Something dashing and clever in the author's idea, its utter absurdity and the ridiculous situations to which it naturally yields itself give this story instant claim to consideration. Told in the first person by a delightfully vapid young club man, a "By Jove," "fact is," "dash it" sort of chap, it has the infectious ring of a jolly confidence.
ss than to untie the string myself and see what the thing was. See?
"I believe, sir," said Jenkins, looking up, "the gentleman has sent you--h'm--has sent you--"
"By Jove, a suit of pajamas!" I exclaimed, holding them up.
It was neck and neck, but I beat Jenkins to it, after all!
"Gentleman says, sir," continued Jenkins, studying the letter, "that his present of a pair of pajamas may seem surprising, but you won't know how surprising until you have worn them."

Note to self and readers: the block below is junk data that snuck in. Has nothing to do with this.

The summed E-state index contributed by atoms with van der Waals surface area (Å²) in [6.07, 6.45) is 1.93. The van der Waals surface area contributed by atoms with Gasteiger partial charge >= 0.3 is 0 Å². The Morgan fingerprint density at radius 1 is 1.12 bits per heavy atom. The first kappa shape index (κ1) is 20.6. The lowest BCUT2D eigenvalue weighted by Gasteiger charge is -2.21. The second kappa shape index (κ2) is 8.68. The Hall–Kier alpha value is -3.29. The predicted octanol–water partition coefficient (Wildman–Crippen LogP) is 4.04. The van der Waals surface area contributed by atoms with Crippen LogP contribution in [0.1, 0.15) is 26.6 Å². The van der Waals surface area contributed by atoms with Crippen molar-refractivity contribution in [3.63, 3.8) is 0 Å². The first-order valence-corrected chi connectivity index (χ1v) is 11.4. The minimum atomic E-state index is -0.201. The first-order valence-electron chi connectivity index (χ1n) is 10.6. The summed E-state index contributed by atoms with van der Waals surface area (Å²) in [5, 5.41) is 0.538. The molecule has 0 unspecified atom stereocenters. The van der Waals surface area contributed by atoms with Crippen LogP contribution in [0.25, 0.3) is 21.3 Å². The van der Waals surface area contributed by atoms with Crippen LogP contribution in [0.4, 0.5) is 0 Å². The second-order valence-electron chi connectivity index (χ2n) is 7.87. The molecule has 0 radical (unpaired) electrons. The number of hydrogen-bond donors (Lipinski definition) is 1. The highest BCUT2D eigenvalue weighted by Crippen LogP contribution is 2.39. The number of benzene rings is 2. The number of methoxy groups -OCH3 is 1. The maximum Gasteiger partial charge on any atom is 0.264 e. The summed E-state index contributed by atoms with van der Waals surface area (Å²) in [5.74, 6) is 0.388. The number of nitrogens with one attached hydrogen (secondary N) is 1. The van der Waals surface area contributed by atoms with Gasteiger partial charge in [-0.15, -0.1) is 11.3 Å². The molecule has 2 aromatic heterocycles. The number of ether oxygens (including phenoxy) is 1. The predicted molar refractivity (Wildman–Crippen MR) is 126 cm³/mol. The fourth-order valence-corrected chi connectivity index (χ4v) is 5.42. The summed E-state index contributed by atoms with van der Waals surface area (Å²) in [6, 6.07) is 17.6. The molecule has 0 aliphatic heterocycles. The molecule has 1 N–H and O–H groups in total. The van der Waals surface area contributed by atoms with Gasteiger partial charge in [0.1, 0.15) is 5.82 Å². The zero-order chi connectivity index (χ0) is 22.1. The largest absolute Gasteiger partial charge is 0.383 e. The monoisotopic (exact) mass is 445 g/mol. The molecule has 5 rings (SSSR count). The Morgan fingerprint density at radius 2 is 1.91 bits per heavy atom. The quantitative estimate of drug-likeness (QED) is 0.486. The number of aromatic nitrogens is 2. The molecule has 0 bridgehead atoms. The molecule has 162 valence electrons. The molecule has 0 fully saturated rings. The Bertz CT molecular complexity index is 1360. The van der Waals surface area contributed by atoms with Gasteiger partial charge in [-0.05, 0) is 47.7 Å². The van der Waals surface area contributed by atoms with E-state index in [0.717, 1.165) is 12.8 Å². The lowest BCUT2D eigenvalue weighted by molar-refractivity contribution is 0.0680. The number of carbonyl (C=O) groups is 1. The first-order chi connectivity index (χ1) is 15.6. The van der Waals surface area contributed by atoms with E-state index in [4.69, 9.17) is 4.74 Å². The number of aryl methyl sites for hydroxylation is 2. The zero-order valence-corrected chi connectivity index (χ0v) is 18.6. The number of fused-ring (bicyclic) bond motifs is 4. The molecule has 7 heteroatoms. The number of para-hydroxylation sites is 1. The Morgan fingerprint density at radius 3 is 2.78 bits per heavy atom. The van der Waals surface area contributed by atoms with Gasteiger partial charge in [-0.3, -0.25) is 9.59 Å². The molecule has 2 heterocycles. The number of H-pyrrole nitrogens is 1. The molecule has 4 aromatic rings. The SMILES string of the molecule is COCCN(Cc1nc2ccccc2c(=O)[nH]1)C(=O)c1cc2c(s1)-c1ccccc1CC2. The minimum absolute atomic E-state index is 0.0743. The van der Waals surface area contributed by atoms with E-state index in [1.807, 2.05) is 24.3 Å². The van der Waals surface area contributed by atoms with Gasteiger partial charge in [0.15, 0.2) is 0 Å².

"Jolly likely," I admitted, feeling the silk. By Jove, it was the finest, yet thinnest stuff I ever saw, soft as rose leaves and as filmy light as a spider's web. Not bad, that, for a comparison, eh? Caught the idea from a vase of full-blown roses that were beginning to shed their petals there on the table. And on one of the blossoms was a little brown spider. Catch the idea? Suggested spider's web, you know.
"They're rather red, sir," Jenkins commented dubiously.
Red? Well, I should say! My! How jolly re
Excellent! Long time since I had a decent laugh reading a novel.
I didn't like this one. Perhaps it is because I have read just about everything written by Wodehouse, and this book comes off as a bad Wodehouse parody. It is overdone. Badly overdone in my opinion...and did I say silly? Silly not in a clever, funny way but in a stupid way. However, I have given it to my husband to read (he is not such an avid admirer of Wodehouse), and if he thinks it is great, I will force him to write a review to redeem my poor opinion.
so happy to see this on the front page of the site, if you like farces this is great. Just silly and fun!